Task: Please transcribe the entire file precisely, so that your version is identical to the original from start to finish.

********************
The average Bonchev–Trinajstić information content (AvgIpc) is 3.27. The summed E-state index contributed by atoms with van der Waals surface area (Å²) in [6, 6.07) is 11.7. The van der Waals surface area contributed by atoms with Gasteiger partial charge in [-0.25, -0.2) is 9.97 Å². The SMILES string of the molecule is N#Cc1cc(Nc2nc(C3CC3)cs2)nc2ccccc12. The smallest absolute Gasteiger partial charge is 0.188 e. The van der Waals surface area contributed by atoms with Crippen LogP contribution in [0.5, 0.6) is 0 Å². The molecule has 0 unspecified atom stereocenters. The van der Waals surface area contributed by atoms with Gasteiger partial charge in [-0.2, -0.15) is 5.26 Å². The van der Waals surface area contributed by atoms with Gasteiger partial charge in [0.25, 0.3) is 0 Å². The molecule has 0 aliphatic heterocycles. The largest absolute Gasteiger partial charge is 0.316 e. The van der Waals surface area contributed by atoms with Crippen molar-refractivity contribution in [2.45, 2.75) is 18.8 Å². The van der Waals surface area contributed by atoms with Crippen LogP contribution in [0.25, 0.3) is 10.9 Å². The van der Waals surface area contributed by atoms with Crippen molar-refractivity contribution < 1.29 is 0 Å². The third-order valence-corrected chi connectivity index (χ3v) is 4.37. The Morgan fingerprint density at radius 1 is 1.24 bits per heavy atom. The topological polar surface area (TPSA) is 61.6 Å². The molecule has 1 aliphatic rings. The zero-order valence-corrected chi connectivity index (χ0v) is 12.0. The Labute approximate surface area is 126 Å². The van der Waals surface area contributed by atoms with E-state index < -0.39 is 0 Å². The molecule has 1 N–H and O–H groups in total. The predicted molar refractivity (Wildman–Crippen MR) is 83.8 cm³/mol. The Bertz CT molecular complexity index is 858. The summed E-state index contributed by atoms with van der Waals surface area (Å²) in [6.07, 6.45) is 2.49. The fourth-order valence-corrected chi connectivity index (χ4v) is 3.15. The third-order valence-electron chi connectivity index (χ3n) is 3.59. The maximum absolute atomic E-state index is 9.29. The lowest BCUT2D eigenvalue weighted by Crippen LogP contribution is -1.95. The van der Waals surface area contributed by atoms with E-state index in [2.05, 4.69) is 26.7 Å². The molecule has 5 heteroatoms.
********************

The average Bonchev–Trinajstić information content (AvgIpc) is 3.27. The summed E-state index contributed by atoms with van der Waals surface area (Å²) in [6, 6.07) is 11.7. The van der Waals surface area contributed by atoms with Gasteiger partial charge in [-0.25, -0.2) is 9.97 Å². The SMILES string of the molecule is N#Cc1cc(Nc2nc(C3CC3)cs2)nc2ccccc12. The smallest absolute Gasteiger partial charge is 0.188 e. The van der Waals surface area contributed by atoms with Crippen LogP contribution in [0.5, 0.6) is 0 Å². The molecule has 0 unspecified atom stereocenters. The van der Waals surface area contributed by atoms with Gasteiger partial charge in [-0.2, -0.15) is 5.26 Å². The van der Waals surface area contributed by atoms with Gasteiger partial charge in [0.25, 0.3) is 0 Å². The molecule has 0 aliphatic heterocycles. The largest absolute Gasteiger partial charge is 0.316 e. The van der Waals surface area contributed by atoms with Crippen molar-refractivity contribution in [2.45, 2.75) is 18.8 Å². The van der Waals surface area contributed by atoms with Crippen LogP contribution in [0.25, 0.3) is 10.9 Å². The van der Waals surface area contributed by atoms with Crippen molar-refractivity contribution < 1.29 is 0 Å². The third-order valence-corrected chi connectivity index (χ3v) is 4.37. The Morgan fingerprint density at radius 1 is 1.24 bits per heavy atom. The topological polar surface area (TPSA) is 61.6 Å². The molecule has 1 aliphatic rings. The zero-order valence-corrected chi connectivity index (χ0v) is 12.0. The Labute approximate surface area is 126 Å². The van der Waals surface area contributed by atoms with E-state index < -0.39 is 0 Å². The molecule has 1 N–H and O–H groups in total. The predicted molar refractivity (Wildman–Crippen MR) is 83.8 cm³/mol. The Bertz CT molecular complexity index is 858. The summed E-state index contributed by atoms with van der Waals surface area (Å²) in [6.07, 6.45) is 2.49. The fourth-order valence-corrected chi connectivity index (χ4v) is 3.15. The third-order valence-electron chi connectivity index (χ3n) is 3.59. The maximum absolute atomic E-state index is 9.29. The lowest BCUT2D eigenvalue weighted by Crippen LogP contribution is -1.95. The van der Waals surface area contributed by atoms with E-state index in [2.05, 4.69) is 26.7 Å². The molecule has 5 heteroatoms.